17 Dec 2018
At this time of the year, people tend to reflect, take stock and try to prepare for what is to come in the New Year. 2018 has been a turbulent year and there are clear indications we may be moving into the next recession. The federal reserve has been cautiously hiking interest rates; however, the market isn’t buying it, which has led to a so-called yield curve flip – long term interest rates being lower than short term rates. This suggests that the market expects the federal reserve to reverse its policy in the near future, in response to the economy deteriorating. In the past, yield curve flips have been an early indicator for recessions. At the same time, earnings growth has generally slowed and further indicators can be found in business climate indices.
Political uncertainty is often a big factor. Currently, the isolationist trend is growing in popularity – not only in the US – and is challenging the previous consensus toward globalisation. Seldom have companies been so much at the centre of politics; German car makers have been meeting directly with US administration in a bid to increase their investments in the States, Facebook has twice been scrutinized over its handling of personal data – making it available to preferred customers, and an executive from Huawei is being charged with breaching the trade embargo on Iran. All these headlines are within the last week! In times as volatile as this, companies need to focus on stability, consolidation and agility. Short-term optimisation of profit margins is most probably a recipe for disaster in these precarious times. From a business viewpoint, organisations must be prudent about potential outcomes, and try not get taken by surprise by planning different scenarios.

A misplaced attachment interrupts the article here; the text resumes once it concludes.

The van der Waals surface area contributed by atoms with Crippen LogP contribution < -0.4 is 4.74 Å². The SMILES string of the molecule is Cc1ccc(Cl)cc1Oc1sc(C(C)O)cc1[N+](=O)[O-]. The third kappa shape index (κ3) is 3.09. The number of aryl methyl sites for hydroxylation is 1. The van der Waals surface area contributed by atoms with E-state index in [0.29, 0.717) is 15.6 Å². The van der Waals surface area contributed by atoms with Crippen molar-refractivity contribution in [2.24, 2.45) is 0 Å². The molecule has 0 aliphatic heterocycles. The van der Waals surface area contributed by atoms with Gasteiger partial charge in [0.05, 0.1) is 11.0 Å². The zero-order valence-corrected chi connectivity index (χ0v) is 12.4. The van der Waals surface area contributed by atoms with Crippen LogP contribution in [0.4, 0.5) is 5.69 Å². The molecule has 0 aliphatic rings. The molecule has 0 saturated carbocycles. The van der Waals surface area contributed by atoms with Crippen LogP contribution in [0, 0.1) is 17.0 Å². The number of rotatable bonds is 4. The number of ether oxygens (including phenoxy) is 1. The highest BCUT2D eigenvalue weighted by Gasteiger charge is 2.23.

Technology moves at an incredible pace, with the availability of data at the highest it’s ever been. Now that the bitcoin hype has subsided, blockchain will have to prove its true benefits in do-or-die fashion in the coming year – for example, driving change in end-to-end supply chain. Internet of Things, internet of machines, Supply Chain 4.0, digital printing and nano-technology are all areas, which most businesses need to address. And, the job landscape is radically changing, with ever-increasing automation replacing humans with machines in a move which could be likened to a ‘Fourth Industrial Revolution’. This is creating the need for people to develop a new set of skills – my daughter is about to finish school and the choice for studies is far more complex and specific than it was, whilst at the same time exciting, as opportunities grow.
Entertainment has been redefined; although I’m writing a blog, vlogs – a video blog for the uninitiated – have been on the rise in the last couple of years as a form of media communication. The publishing industry is massively impacted by technology, as well as social media. Mobile applications are redefining the service industry, with consumers able to order food and drink, and book entertainment at the tap of a touchscreen. Indeed, smartphones are becoming the centre of the consumer lifestyle, facilitating banking and mobile payments which are at their next tipping point, with innovations such as ApplePay and AndroidPay.
You need to ask yourself is whether your business is mature enough to take on these challenges in a true end-to-end approach? If not, get ready to drive collaborative team work, break down functional barriers and start the change journey to face future uncertainties in a timely and proactive manner, instead of focusing on the short term.
Associate, Oliver Wight EAME
Birgit has developed real expertise in both innovation and supply chain management in a career that spans two decades working for major FMCG companies, Unilever, Kraft and Wrigley (Mars). Birgit believes personal engagement at all levels of an organisation is key to success.